Respondents to the Canadian Community Health Survey from 2000 to 2012 were linked by postal code history from 1981 to 2016 to high resolution PM2.5 exposure estimates, and mortality incidence to 2016. Cox proportional hazard models were used to estimate the relationship between non-accidental mortality and ambient PM2.5 concentrations (measured as a three-year average with a one-year lag) adjusted for socio-economic, behavioural, and time-varying contextual covariates.


In total, 50,700 deaths from non-accidental causes occurred in the cohort over the follow-up period. Annual average ambient PM2.5 concentrations were low (i.e. 5.9 μg/m3, s.d. 2.0) and each 10 μg/m3 increase in exposure was associated with an increase in non-accidental mortality (HR = 1.11; 95% CI 1.04-1.18). Adjustment for behavioural covariates did not materially change this relationship. We estimated a supra-linear concentration-response curve extending to concentrations below 2 μg/m3 using a shape constrained health impact function. Mortality risks associated with exposure to PM2.5 were increased for males, those under age 65, and non-immigrants. Hazard ratios for PM2.5 and mortality were attenuated when gaseous pollutants were included in models.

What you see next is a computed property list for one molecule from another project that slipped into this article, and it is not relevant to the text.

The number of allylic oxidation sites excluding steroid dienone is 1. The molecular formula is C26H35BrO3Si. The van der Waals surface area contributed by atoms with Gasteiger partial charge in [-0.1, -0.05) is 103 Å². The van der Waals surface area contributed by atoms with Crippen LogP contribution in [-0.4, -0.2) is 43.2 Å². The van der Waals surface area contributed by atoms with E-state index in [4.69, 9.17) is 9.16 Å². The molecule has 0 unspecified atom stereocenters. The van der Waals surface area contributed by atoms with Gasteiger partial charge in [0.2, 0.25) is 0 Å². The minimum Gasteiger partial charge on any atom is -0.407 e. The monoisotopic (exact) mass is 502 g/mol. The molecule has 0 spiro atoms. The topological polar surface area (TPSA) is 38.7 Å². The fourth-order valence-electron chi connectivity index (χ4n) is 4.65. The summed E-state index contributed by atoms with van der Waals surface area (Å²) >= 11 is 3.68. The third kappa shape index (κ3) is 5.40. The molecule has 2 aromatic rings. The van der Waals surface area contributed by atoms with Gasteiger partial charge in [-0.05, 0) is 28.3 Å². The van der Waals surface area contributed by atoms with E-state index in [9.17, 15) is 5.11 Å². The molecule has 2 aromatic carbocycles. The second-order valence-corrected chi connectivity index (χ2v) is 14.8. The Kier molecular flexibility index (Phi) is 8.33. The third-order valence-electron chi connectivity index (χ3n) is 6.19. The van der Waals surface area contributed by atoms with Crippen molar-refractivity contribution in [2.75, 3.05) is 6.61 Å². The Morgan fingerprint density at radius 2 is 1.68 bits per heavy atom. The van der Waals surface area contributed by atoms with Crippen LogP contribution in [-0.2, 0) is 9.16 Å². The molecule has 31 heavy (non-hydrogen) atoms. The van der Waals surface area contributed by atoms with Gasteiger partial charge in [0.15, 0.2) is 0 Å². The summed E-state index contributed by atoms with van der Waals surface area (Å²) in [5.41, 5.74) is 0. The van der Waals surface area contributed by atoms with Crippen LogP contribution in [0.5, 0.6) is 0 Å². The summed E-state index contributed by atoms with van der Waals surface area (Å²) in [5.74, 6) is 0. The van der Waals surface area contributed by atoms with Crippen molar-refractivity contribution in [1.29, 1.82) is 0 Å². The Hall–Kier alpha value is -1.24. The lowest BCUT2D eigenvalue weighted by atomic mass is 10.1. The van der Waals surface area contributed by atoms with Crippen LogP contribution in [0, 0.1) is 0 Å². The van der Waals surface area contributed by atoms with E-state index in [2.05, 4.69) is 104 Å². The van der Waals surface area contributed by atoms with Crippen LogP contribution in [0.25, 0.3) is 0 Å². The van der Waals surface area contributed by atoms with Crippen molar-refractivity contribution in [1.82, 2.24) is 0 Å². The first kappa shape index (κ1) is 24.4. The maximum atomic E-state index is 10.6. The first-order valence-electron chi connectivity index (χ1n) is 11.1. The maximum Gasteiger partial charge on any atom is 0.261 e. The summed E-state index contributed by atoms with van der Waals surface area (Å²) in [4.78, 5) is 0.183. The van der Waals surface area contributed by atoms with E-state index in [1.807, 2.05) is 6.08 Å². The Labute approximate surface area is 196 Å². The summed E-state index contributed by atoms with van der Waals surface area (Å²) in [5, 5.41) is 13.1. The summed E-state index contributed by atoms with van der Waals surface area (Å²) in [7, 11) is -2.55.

Outdoor PM2.5 concentrations were associated with non-accidental mortality and adjusting for individual-level behavioural covariates did not materially change this relationship. The concentration-response curve was supra-linear with increased mortality risks extending to low outdoor PM2.5 concentrations.


October 15 | 2019

Disproportionately higher exposure to urban heat in lower-income neighborhoods: a multi-city perspective.

T Chakraborty, A Hsu, D Manya and G Sheriff.

Environmental Research Letters, Volume 14, Number 10